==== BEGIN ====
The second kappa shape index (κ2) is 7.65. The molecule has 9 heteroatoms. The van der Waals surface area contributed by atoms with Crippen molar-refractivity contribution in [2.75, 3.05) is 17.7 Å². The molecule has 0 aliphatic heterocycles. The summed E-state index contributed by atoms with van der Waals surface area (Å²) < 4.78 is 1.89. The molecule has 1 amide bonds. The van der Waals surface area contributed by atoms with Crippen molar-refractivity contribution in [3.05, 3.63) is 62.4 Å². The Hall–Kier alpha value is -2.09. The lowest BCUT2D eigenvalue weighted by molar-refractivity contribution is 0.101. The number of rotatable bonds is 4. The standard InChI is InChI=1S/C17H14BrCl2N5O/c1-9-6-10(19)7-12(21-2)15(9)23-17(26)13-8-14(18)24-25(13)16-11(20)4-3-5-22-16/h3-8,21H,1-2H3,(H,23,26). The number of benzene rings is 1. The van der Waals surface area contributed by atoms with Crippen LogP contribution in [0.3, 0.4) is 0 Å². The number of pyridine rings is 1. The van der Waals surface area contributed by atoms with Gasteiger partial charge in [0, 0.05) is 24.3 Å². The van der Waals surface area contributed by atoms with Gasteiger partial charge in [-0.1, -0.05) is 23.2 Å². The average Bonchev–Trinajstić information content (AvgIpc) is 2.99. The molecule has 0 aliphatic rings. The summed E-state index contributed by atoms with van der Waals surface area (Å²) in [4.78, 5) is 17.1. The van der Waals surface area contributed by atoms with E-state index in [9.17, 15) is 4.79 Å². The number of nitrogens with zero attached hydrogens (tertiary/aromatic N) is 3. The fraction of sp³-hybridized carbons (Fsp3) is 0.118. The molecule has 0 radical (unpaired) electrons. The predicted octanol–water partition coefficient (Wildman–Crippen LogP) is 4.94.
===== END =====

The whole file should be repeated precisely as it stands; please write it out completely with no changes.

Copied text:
The second kappa shape index (κ2) is 7.65. The molecule has 9 heteroatoms. The van der Waals surface area contributed by atoms with Crippen molar-refractivity contribution in [2.75, 3.05) is 17.7 Å². The molecule has 0 aliphatic heterocycles. The summed E-state index contributed by atoms with van der Waals surface area (Å²) < 4.78 is 1.89. The molecule has 1 amide bonds. The van der Waals surface area contributed by atoms with Crippen molar-refractivity contribution in [3.05, 3.63) is 62.4 Å². The Hall–Kier alpha value is -2.09. The lowest BCUT2D eigenvalue weighted by molar-refractivity contribution is 0.101. The number of rotatable bonds is 4. The standard InChI is InChI=1S/C17H14BrCl2N5O/c1-9-6-10(19)7-12(21-2)15(9)23-17(26)13-8-14(18)24-25(13)16-11(20)4-3-5-22-16/h3-8,21H,1-2H3,(H,23,26). The number of benzene rings is 1. The van der Waals surface area contributed by atoms with Crippen LogP contribution in [0.3, 0.4) is 0 Å². The number of pyridine rings is 1. The van der Waals surface area contributed by atoms with Gasteiger partial charge in [0, 0.05) is 24.3 Å². The van der Waals surface area contributed by atoms with Gasteiger partial charge in [-0.1, -0.05) is 23.2 Å². The average Bonchev–Trinajstić information content (AvgIpc) is 2.99. The molecule has 0 aliphatic rings. The summed E-state index contributed by atoms with van der Waals surface area (Å²) in [4.78, 5) is 17.1. The van der Waals surface area contributed by atoms with E-state index in [9.17, 15) is 4.79 Å². The number of nitrogens with zero attached hydrogens (tertiary/aromatic N) is 3. The fraction of sp³-hybridized carbons (Fsp3) is 0.118. The molecule has 0 radical (unpaired) electrons. The predicted octanol–water partition coefficient (Wildman–Crippen LogP) is 4.94.